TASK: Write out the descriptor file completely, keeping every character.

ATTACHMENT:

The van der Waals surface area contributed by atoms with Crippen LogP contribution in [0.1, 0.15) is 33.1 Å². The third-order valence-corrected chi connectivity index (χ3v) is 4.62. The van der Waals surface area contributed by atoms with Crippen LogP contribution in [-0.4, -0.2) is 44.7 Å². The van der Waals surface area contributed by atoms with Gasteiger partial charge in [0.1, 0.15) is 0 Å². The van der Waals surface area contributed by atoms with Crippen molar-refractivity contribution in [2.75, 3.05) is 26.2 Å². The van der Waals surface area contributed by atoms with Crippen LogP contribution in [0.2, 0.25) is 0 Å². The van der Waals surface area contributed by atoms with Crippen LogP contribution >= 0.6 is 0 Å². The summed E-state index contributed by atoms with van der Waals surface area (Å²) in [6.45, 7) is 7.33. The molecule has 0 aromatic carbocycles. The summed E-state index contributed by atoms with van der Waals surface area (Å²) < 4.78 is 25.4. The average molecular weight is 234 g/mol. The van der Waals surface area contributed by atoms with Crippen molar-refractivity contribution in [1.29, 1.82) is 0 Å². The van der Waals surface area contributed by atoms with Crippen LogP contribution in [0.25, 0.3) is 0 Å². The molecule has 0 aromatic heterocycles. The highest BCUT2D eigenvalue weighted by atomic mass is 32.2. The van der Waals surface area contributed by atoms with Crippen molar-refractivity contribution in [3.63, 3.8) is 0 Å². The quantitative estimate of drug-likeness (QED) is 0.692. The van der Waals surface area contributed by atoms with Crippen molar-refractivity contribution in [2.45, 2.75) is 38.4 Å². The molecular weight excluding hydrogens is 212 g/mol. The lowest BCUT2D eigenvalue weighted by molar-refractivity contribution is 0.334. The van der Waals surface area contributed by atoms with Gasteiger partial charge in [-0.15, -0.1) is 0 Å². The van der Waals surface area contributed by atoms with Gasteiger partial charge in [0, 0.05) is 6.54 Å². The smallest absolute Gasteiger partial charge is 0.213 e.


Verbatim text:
The van der Waals surface area contributed by atoms with Crippen LogP contribution in [0.1, 0.15) is 33.1 Å². The third-order valence-corrected chi connectivity index (χ3v) is 4.62. The van der Waals surface area contributed by atoms with Crippen LogP contribution in [-0.4, -0.2) is 44.7 Å². The van der Waals surface area contributed by atoms with Gasteiger partial charge in [0.1, 0.15) is 0 Å². The van der Waals surface area contributed by atoms with Crippen molar-refractivity contribution in [2.75, 3.05) is 26.2 Å². The van der Waals surface area contributed by atoms with Crippen LogP contribution in [0.2, 0.25) is 0 Å². The van der Waals surface area contributed by atoms with Crippen LogP contribution >= 0.6 is 0 Å². The summed E-state index contributed by atoms with van der Waals surface area (Å²) in [6.45, 7) is 7.33. The molecule has 0 aromatic carbocycles. The summed E-state index contributed by atoms with van der Waals surface area (Å²) < 4.78 is 25.4. The average molecular weight is 234 g/mol. The van der Waals surface area contributed by atoms with Crippen molar-refractivity contribution in [1.29, 1.82) is 0 Å². The van der Waals surface area contributed by atoms with Crippen LogP contribution in [0.25, 0.3) is 0 Å². The molecule has 0 aromatic heterocycles. The highest BCUT2D eigenvalue weighted by atomic mass is 32.2. The van der Waals surface area contributed by atoms with Crippen molar-refractivity contribution in [3.63, 3.8) is 0 Å². The quantitative estimate of drug-likeness (QED) is 0.692. The van der Waals surface area contributed by atoms with Crippen molar-refractivity contribution in [2.45, 2.75) is 38.4 Å². The molecular weight excluding hydrogens is 212 g/mol. The lowest BCUT2D eigenvalue weighted by molar-refractivity contribution is 0.334. The van der Waals surface area contributed by atoms with Gasteiger partial charge in [-0.15, -0.1) is 0 Å². The van der Waals surface area contributed by atoms with Gasteiger partial charge in [0, 0.05) is 6.54 Å². The smallest absolute Gasteiger partial charge is 0.213 e.